Can You “Beat The Market” With Trade Mirroring?

Investing Advice


Have you ever wanted to invest like the wealthy and keep your money with a professional asset manager? Tell your friends at the bar that your wealth is safely in the coffers of a swanky wealth management firm? Have access to the double-digit rich-get-richer returns that only guys with yachts have?

Thanks to a new technology called trade mirroring, you can. Whether that’ll be a wise investment choice for you is another question. Here’s how trade mirroring works; you decide if it makes sense for you:

Trade mirroring means hooking your brokerage account up to that of a professional money manager. The manager doesn’t know you and you never get to sit down in his wood-paneled office, but you get full access to his stock trades, which are executed in your account automatically within seconds.

Instead of the six-figure minimum these guys usually require, you can get in for a mere $10,000. You pay the manager a percentage of assets (generally 1% to 2% annually) plus a small fee for each trade. Covestor, a leading trade mirroring firm with over $100 million in trades per month, estimates that its typical $15,000 account will pay $40/month in total fees, or 3.2% per year, while a $90,000 account will pay closer to 1%. (Covestor’s average account size is $50,000.) These fees–at least at the low end–are in line with the industry average for separately managed accounts — but much higher than ETFs or index mutual funds.

Besides Covestor, the other big name in trade mirroring is Wealthfront (formerly kaChing). Initial press about trade mirroring lumped it with social investing sites and focused on the idea of mirroring the trades of everyday hotshot investors rather than registered investment advisors.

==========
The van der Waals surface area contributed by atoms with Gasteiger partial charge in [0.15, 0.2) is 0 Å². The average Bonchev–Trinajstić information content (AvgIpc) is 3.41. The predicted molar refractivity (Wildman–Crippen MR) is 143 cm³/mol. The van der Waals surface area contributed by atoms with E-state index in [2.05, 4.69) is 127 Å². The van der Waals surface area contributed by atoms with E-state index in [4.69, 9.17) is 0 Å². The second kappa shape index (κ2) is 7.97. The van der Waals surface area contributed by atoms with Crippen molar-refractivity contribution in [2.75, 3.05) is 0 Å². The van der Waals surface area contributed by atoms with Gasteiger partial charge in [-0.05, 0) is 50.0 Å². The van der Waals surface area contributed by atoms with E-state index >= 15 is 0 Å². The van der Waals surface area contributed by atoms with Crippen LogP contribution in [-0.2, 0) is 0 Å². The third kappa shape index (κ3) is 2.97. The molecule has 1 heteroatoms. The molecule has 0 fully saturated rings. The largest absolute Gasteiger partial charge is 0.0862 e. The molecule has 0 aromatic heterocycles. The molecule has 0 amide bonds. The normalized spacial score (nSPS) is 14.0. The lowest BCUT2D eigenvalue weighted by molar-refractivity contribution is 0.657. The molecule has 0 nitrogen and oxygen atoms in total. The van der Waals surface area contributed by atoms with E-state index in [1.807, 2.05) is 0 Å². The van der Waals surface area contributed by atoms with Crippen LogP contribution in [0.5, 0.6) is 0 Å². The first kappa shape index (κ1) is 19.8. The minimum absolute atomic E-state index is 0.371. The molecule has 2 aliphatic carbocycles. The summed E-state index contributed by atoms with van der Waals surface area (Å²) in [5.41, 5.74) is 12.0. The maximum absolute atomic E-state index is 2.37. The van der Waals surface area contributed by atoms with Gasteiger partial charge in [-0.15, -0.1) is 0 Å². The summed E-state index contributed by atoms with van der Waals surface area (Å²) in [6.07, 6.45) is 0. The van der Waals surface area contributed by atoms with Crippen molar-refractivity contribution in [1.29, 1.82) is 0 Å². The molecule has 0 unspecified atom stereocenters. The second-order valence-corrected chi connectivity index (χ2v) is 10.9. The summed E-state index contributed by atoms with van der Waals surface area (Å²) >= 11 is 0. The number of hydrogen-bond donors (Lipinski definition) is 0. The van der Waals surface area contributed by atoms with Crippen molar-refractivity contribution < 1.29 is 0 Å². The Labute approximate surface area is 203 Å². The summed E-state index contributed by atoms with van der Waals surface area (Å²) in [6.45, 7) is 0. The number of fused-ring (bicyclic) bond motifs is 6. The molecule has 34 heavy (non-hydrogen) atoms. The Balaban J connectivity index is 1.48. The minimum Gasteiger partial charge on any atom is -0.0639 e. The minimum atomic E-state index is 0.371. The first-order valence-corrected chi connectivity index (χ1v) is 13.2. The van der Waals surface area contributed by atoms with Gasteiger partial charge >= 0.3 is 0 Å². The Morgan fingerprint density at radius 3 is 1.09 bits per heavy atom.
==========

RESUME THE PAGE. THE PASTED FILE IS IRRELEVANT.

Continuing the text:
Covestor still offers the opportunity to invest alongside average Warrens and Jims, along with professional money managers; Wealthfront offers only professionals. “We’re not social at all,” says Wealthfront founder Dan Carroll proudly. Since Wealthfront launched in late 2009, it has drawn over $100 million in assets under management, with the average account holding about $75,000.

Carroll says their managers are vetted using the same process employed by successful Ivy League university endowments. You can go to Wealthfront’s site right now and look at their managers’ portfolios and performance: most of their managers are handily beating the market.

What is “the market,” anyway?

Wealthfront and Covestor both compare their managers’ returns to the S&P 500, stripped of dividends, which understates overall stock market performance by several percentage points. “If they’re using the S&P 500 index, they’re only looking at part of the return of part of the market,” says Allan Roth, author of How a Second-Grader Beats Wall Street. “If they’re investing in stocks that aren’t just the 500 largest, they’re comparing apples to parts of oranges.”

Put another way, literally anyone can consistently beat the S&P 500. Just buy a low-cost S&P 500 index fund (such as SPY) and reinvest dividends. You’ll get all the returns of the S&P minus a tiny fee, plus the dividends.